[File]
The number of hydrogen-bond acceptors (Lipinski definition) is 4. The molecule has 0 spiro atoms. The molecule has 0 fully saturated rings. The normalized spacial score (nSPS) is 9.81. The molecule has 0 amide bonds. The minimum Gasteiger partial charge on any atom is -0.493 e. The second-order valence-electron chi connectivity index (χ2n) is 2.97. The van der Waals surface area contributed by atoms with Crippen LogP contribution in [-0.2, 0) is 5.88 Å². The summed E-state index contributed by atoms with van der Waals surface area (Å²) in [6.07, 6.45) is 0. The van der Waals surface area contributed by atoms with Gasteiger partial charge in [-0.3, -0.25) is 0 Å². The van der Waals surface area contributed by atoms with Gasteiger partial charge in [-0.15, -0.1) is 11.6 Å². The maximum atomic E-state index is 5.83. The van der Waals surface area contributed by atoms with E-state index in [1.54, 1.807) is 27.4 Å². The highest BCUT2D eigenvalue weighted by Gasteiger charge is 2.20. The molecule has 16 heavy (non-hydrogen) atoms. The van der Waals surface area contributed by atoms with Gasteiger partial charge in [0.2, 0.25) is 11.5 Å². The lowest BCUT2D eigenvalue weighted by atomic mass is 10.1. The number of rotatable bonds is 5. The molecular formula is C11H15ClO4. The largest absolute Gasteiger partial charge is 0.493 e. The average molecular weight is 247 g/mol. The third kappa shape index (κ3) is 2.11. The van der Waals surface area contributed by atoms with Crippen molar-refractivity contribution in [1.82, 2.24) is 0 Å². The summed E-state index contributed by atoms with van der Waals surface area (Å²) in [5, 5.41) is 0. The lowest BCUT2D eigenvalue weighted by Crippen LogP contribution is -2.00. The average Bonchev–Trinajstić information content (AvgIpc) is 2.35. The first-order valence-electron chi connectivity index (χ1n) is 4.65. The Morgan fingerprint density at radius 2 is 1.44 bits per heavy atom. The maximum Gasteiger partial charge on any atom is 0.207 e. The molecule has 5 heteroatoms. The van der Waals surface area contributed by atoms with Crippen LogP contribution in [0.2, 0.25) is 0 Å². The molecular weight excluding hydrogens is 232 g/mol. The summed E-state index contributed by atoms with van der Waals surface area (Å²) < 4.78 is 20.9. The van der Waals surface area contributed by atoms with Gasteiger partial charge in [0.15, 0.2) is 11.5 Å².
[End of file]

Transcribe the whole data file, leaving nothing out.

The number of hydrogen-bond acceptors (Lipinski definition) is 4. The molecule has 0 spiro atoms. The molecule has 0 fully saturated rings. The normalized spacial score (nSPS) is 9.81. The molecule has 0 amide bonds. The minimum Gasteiger partial charge on any atom is -0.493 e. The second-order valence-electron chi connectivity index (χ2n) is 2.97. The van der Waals surface area contributed by atoms with Crippen LogP contribution in [-0.2, 0) is 5.88 Å². The summed E-state index contributed by atoms with van der Waals surface area (Å²) in [6.07, 6.45) is 0. The van der Waals surface area contributed by atoms with Gasteiger partial charge in [-0.3, -0.25) is 0 Å². The van der Waals surface area contributed by atoms with Gasteiger partial charge in [-0.15, -0.1) is 11.6 Å². The maximum atomic E-state index is 5.83. The van der Waals surface area contributed by atoms with E-state index in [1.54, 1.807) is 27.4 Å². The highest BCUT2D eigenvalue weighted by Gasteiger charge is 2.20. The molecule has 16 heavy (non-hydrogen) atoms. The van der Waals surface area contributed by atoms with Gasteiger partial charge in [0.2, 0.25) is 11.5 Å². The lowest BCUT2D eigenvalue weighted by atomic mass is 10.1. The number of rotatable bonds is 5. The molecular formula is C11H15ClO4. The largest absolute Gasteiger partial charge is 0.493 e. The average molecular weight is 247 g/mol. The third kappa shape index (κ3) is 2.11. The van der Waals surface area contributed by atoms with Crippen molar-refractivity contribution in [1.82, 2.24) is 0 Å². The summed E-state index contributed by atoms with van der Waals surface area (Å²) in [5, 5.41) is 0. The lowest BCUT2D eigenvalue weighted by Crippen LogP contribution is -2.00. The average Bonchev–Trinajstić information content (AvgIpc) is 2.35. The first-order valence-electron chi connectivity index (χ1n) is 4.65. The Morgan fingerprint density at radius 2 is 1.44 bits per heavy atom. The maximum Gasteiger partial charge on any atom is 0.207 e. The molecule has 5 heteroatoms. The van der Waals surface area contributed by atoms with Crippen LogP contribution in [0.2, 0.25) is 0 Å². The molecular weight excluding hydrogens is 232 g/mol. The summed E-state index contributed by atoms with van der Waals surface area (Å²) < 4.78 is 20.9. The van der Waals surface area contributed by atoms with Gasteiger partial charge in [0.15, 0.2) is 11.5 Å².